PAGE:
Yeley: Absolutely. Mark always had a saying, ‘Let’s end this day on a high note.’ That was something we heard quite often. We have it now in the trailer above my locker and to know again that something like that would happen and everyone would push on and to get the finish and kind of have the breaks and luck and things go along, it was almost like he was up there looking over us. Obviously, would have loved to be able to win that race but there at the last restart, I had a fender rub and kind of put it into protection mode just to make sure we didn’t cut a tire and ruin what was going to be a great finish. It meant a lot for the team and obviously a huge push for the program and then unfortunately we were knocked back into reality with that part failure last weekend in Watkins Glen.

NBC Sports: What was your first car?

Yeley: My first vehicle was a 1980 Chevy pickup truck that my dad painted Corvette yellow. It had a 383 small block and it was loud and fast. You could hear me coming from a mile away, which I’m pretty sure that was by design because you could tell when I came home and when I left home.

NBC Sports: Why yellow?

Yeley: At the time my race cars were Corvette yellow. It was actually an old diesel pickup truck that we had kind of rebuilt as a father-son (project) in the driveway. I believe it was a matter of we had some leftover paint, so that was a reason. If it wasn’t loud you could definitely see it coming from a couple of miles away. 

NBC Sports: Have you ever named a street car or race car?

Yeley: Actually, this year was probably one of the first years we’ve done that. When we have unsponsored races we’ve been calling the car ‘Black Betty’ after the old song. A friend of mine, that’s his favorite tune. We have a little decal that goes in the car for every time that we run it flat black. ‘Black Betty’ was alive and well there in Iowa.

NBC Sports: What’s the weirdest piece of merchandise you’ve ever had your face or name on?

Yeley: A gentleman had a photo of me flipping in Las Vegas in a sprint car of all things and it was on his forearm. He wanted me to sign it because he wanted to have my autograph tattooed into the photo. I can’t remember if it was just a cool picture of me flipping but that was something where there’s one gentleman roaming around the world that (has a picture) on his forearm of me flipping a sprint car violently at Las Vegas Motor Speedway.

NBC Sports: What does JJ stand for?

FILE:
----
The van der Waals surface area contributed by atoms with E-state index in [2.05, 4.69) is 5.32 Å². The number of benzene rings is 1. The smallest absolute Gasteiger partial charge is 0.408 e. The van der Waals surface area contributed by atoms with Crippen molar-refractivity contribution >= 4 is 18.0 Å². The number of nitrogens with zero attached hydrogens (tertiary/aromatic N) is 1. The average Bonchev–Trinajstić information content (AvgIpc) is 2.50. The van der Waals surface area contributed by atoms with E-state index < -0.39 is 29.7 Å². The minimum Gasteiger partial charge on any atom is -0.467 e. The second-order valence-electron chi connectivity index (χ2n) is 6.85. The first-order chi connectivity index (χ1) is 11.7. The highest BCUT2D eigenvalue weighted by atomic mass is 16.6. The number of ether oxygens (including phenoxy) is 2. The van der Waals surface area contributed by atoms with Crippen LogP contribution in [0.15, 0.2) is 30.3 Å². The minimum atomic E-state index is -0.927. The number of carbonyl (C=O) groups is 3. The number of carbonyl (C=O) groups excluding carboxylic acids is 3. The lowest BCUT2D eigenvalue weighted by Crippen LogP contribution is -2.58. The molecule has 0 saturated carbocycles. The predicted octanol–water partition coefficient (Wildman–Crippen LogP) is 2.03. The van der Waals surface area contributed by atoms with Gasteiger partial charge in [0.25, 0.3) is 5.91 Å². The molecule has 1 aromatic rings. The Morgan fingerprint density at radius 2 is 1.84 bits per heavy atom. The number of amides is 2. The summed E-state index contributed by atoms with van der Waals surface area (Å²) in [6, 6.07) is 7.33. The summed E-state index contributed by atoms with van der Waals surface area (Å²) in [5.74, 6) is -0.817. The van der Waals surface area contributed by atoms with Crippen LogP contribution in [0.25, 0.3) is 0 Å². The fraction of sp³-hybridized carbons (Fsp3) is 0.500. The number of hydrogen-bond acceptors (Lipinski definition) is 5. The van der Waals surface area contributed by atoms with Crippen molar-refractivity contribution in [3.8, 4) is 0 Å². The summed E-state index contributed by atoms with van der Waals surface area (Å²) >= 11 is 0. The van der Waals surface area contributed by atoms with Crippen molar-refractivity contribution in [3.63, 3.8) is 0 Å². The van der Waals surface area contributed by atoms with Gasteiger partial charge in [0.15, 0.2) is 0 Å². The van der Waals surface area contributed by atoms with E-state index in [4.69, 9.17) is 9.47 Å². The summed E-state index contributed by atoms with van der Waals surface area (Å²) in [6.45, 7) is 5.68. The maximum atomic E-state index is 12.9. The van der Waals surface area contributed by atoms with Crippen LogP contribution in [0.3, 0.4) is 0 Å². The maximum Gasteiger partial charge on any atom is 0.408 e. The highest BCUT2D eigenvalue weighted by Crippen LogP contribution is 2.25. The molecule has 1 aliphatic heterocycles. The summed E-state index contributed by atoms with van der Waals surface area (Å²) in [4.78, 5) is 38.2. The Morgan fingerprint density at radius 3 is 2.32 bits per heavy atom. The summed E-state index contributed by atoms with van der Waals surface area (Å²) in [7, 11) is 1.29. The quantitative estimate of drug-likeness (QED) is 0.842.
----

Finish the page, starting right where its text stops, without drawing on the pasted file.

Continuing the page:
Yeley: It stands for Jimmy Jack. … It is initials from my dad, Jack, and his best friend, who is basically my uncle, Jimmy. My real name is Christopher. When I was born in 1976, I was a Cesarean (birth), so obviously that took awhile. My mom wanted me to be Sean Michael, my dad wanted me to be Anthony Joseph after AJ Foyt. Obviously, there was a point there where my mom was pregnant and they hadn’t figured this out. They were at odds with each other, so while I was in the process of being birthed, my dad and Jimmy would take turns to see my mom while the other would go back out into the lobby. They would change hats and they had some glasses, they were always pretending to be the other. So that’s where I got the J.J.

NBC Sports: Who actually calls you Christopher?

Yeley: Realistically, the only person in my entire life that’s called me Christopher was my grandmother. She passed away last year. Or when I was in grade school, I went by Chris. Other than that, anybody that knew me outside of school, if it was a friend, anything, I’ve been J.J. my entire life.

NBC Sports: If you could have a one-on-one race with any driver, past or present, on any course and in any type of car, what would be your dream arrangement?

Yeley: I’ve always been a huge fan of the racers back in the 60s, mainly because that’s when race car drivers were real race car drivers, you know. T-shirts, leather helmets and unfortunately a lot of great race car drivers lost their lives almost on a weekly basis. To get to back and race on dirt against the likes of an A.J. Foyt, a Parnelli Jones, Jud Larson, I don’t know that I could just pick one. But to get to participate against a field of drivers that ultimately raced the same way I feel now, where they gave 100 percent and if they gave their life doing it, then so be it. It would be a dirt race somewhere back in the 60s.

NBC Sports: What’s the last song you got stuck in your head?

Yeley: It would be a Cody Jinx song. I think it’s “Thunder and Rain.” (“Loud and Heavy”) … It’s more like country (music). He would be like a Waylon Jennings, a newer version. … Good friends with my crew chief, Wally. They have some pretty catchy tunes if you’re more an older type of country guy. It’s more like a Willie Nelson, Waylon Jennings kind of era.

Previous Xfinity Spotlights

Justin Allgaier

Darrell Wallace Jr.

Michael Annett

Ryan Reed

Brandon Jones

Daniel Hemric

William Byron

Spencer Gallagher